Sounding like the presidential candidate he was earlier this year, Congressman Jack Kemp, R-New York, told a Utah audience that the Republican Party must include blue-collar workers, immigrants and others seeking the American dream.

Kemp, a former professional football quarterback, spoke for 35 minutes in a Little America Hotel ballroom at a fund-raiser for Republican congressional hopeful Richard Snelgrove, who is fighting an uphill battle to unseat Rep. Wayne Owens, D-Utah."People say it's virtually impossible. No way. No way. We're going to win. We have to," Kemp said of the ice cream company executive's race. "If you don't lead the district, it won't get led."

Owens is the only Democratic member of Utah's congressional delegation and the only member not present at the fund-raiser, which brought in about $15,000 for the Snelgrove campaign. Sens. Jake Garn and Orrin Hatch and Reps. Howard Nielsen and Jim Hansen all said they needed Snelgrove with them in Washington, D.C.

Kemp, whose appearance was sponsored by the Republican National Congressional Committee, donated $1,000 to the Snelgrove campaign after bidding lagged on a football he and former Brigham Young University quarterback Steve Young autographed. Another football they both signed was auctioned off for $700.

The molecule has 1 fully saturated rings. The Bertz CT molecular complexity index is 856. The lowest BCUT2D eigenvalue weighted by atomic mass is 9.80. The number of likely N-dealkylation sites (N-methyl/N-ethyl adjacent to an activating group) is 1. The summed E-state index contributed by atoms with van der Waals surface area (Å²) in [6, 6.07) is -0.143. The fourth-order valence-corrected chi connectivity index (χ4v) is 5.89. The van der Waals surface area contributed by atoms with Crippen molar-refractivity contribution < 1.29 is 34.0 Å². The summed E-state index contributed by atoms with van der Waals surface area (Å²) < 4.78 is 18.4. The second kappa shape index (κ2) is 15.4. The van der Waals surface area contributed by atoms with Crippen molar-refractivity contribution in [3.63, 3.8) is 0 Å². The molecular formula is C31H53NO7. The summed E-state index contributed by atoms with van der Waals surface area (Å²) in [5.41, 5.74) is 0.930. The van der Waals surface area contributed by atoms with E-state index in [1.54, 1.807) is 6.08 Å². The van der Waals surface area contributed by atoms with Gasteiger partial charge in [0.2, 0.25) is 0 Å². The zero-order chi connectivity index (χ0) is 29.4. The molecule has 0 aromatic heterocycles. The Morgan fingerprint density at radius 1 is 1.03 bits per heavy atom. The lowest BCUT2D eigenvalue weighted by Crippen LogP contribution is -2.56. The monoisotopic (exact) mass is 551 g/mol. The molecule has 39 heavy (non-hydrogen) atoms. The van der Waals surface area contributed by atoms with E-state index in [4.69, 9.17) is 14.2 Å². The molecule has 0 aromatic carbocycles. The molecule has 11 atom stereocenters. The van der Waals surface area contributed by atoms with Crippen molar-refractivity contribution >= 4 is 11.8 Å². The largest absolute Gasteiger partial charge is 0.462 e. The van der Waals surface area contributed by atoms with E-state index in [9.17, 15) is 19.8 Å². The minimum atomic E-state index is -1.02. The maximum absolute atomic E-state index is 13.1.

During his speech, Kemp stressed the need to elect Snelgrove and others to Congress who believe as he does in supply-side economics, the theory that lowering tax rates increases productivity, investment and ultimately, government revenues.

Kemp's economic view, which was adopted by President Reagan, is the basis for his view that the country can move forward only by rewarding productivity rather than imposing high taxes on the wealthy and on big business.

"There are two ways to make people equal. You can make the rich people poor, or you can make the poor people rich," he said.

He said that the Republican Party must remember that his view is shared by people in all classes of society, including blue-collar workers, immigrants and others who want jobs, not government assistance.

"We've got to be their party. We've got to be the party of the American dream," he said.

First elected to Congress in 1970, Kemp entered the race for the Republican presidential nomination in April 1987 and dropped out last March after trailing badly in the early primaries.